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Jewish Partisans In Belarus 1941-1944

Introduction by Jenni Buch

· Background
· Database
· Acknowledgements
· Searching the Database

This database contains information on 8,451 persons who were members of various resistance groups in Belarus during World War II.


Belarusian partisans were fighters in irregular military groups participating in the resistance against the brutal Nazi occupation.  Soviet Jewish prisoners of war who managed to escape, Polish Jews who had fled into the Soviet Union, and Jews who had escaped their imprisonment in ghettos would try to join the partisan detachments.  However, they faced considerable suspicion and virulent anti-Semitism.  Jews were considered as cowards and incapable of fighting.

Jews faced extreme dangers from the Polish partisan detachments that operated in Western Belarus.  The Polish home army (AK and NSZ) were militant nationalists and anti Semites — assaults beatings, robberies and murders of Jews were common.

At the same time, Nazi propaganda spread rumors that Jewish spies were being trained as secret agents in order to be sent to partisan detachments in special schools in the ghettos of Minsk, Bobruisk and Borisov.

Many Jews who had escaped from the ghettos were forced to return there to face certain death as a result of the above.  Leaders of the underground resistance organizations in the ghettos tried to establish contact with Soviet partisan detachments, as well as provide them with information, maps, weapons and medicines.  This contact and collaboration also helped escapees join the partisans.  Even if a Jew was trusted he had to have his own gun to be accepted.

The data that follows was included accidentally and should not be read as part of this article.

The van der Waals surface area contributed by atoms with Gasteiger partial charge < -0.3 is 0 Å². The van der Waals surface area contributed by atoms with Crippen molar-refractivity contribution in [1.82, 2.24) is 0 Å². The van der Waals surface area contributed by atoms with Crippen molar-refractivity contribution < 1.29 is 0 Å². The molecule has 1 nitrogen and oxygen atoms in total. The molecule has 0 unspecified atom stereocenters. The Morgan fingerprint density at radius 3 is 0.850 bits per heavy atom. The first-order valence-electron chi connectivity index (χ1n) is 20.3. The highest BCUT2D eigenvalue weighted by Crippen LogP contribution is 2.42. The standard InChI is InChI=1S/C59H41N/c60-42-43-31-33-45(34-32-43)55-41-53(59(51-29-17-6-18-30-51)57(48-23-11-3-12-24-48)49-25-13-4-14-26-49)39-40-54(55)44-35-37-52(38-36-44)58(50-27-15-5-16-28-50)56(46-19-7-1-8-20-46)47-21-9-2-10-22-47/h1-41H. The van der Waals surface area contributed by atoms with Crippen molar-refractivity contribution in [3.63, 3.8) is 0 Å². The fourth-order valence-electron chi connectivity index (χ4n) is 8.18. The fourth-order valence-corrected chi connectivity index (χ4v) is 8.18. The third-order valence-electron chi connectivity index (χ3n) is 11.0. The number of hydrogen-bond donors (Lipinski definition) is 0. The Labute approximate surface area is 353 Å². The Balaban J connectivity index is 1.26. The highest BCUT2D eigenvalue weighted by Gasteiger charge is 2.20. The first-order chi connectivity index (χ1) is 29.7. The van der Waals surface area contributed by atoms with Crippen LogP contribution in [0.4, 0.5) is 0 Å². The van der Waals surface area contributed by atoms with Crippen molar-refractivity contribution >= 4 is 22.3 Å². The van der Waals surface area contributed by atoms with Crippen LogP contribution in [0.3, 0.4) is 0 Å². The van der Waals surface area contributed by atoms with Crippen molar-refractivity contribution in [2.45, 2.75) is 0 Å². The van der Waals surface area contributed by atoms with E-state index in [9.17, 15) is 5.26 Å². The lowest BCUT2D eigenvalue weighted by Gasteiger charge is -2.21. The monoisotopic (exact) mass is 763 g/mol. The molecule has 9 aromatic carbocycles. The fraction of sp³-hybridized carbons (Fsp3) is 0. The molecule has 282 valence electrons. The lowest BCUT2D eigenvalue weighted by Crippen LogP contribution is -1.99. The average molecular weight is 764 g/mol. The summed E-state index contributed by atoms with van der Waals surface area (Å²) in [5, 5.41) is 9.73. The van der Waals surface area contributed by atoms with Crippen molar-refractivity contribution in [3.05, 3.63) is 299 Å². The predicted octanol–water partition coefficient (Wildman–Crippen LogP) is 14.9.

Some of the partisan units that tried to help the escapees and accept them into their units were:

  • The Voroshilov brigade, where Jews comprised 12% of the total, led the partisan activity in the Slutsk zone.

  • The Mstitel (Avenger) detachment set up a leather manufacturing workshop where Jews from the family group could work and stay with the partisan detachment.

There were also Jewish partisan groups.  The family groups were all Jewish escapees, which included women, children and the elderly.  The most famous of these were:

  • Detachment No.5 (Kutuzov detachment) under Lev Gilchik’s command.  This consisted of escapees from the Novy Svierzhen and Niesvizh ghettos.

  • The Frunze Detachment.

  • The Budennyi detachment (Ponomarenko Brigade).

  • The Parkhomenko detachment (Chapaev Brigade).

  • The Shchors Brigade.  The detachment commanded by L. Atlas which comprised about 120 Jews from the Derechin ghetto.

  • Detachments nos. 106 and 406.

  • The detachment named after Kaganovitch, commanded by Sh. Zaindvais, that consisted of over 500 Jews from the ghettos of Baranovichi, Kobryn and Pinsk.

  • Former prisoners of the Slonim ghetto joined the Jewish group 51 of the Shchors detachment.

  • The Kotovski detachment was comprised of former prisoners of the Volkovysk ghetto.

(Note: the Kalinin and Ordzhonikidze Brigades were led by Tuvia and Zus Bielski, and known as the Bielski family groups.)


This database includes 8,451 records of Belarus partisans.  The fields for this database are as follows:

  • Name (Surname + Given name)
  • Patronymic (father's given name)
  • Year of birth
  • Last residence (city)
  • Oblast (Administrative division, in adjectival form)
  • Brigade
  • Unit (Otriad)
  • Date of Death (usually unknown)


This list was painstakingly compiled by Dr. Inna Pavlovna Gerasimova, Director of the "Музей истории и культуры евреев Беларуси" — Museum of Jewish History and Culture — in Minsk, Belarus (  Dr. Gerasimova is the author of the book Vstali my plechom k plechu: evrei v partizanskom dvizhenii Belorussii, 1941-1944 gg (Jews in the Partisan Divisions in Belarus 1941-44), published in Minsk in 2005.  This book is the most comprehensive work done on documenting the heroic resistance efforts of Belorussian Jews in the struggle against the Nazi invasion of the Soviet Union, and contains this list of over 8,000 names.

The project coordinator and donor is Jenni Buch (  Zena Sofer ( did the translating.

In addition, thanks to JewishGen Inc. for providing the website and database expertise to make this database accessible.  Special thanks to Warren Blatt and Michael Tobias for their continued contributions to Jewish genealogy.  Particular thanks to Nolan Altman, coordinator of Holocaust files.

Nolan Altman
Coordinator - Holocaust Database
May 2010

Searching the Database

This database is searchable via JewishGen's Holocaust Database and the JewishGen Belarus Database.

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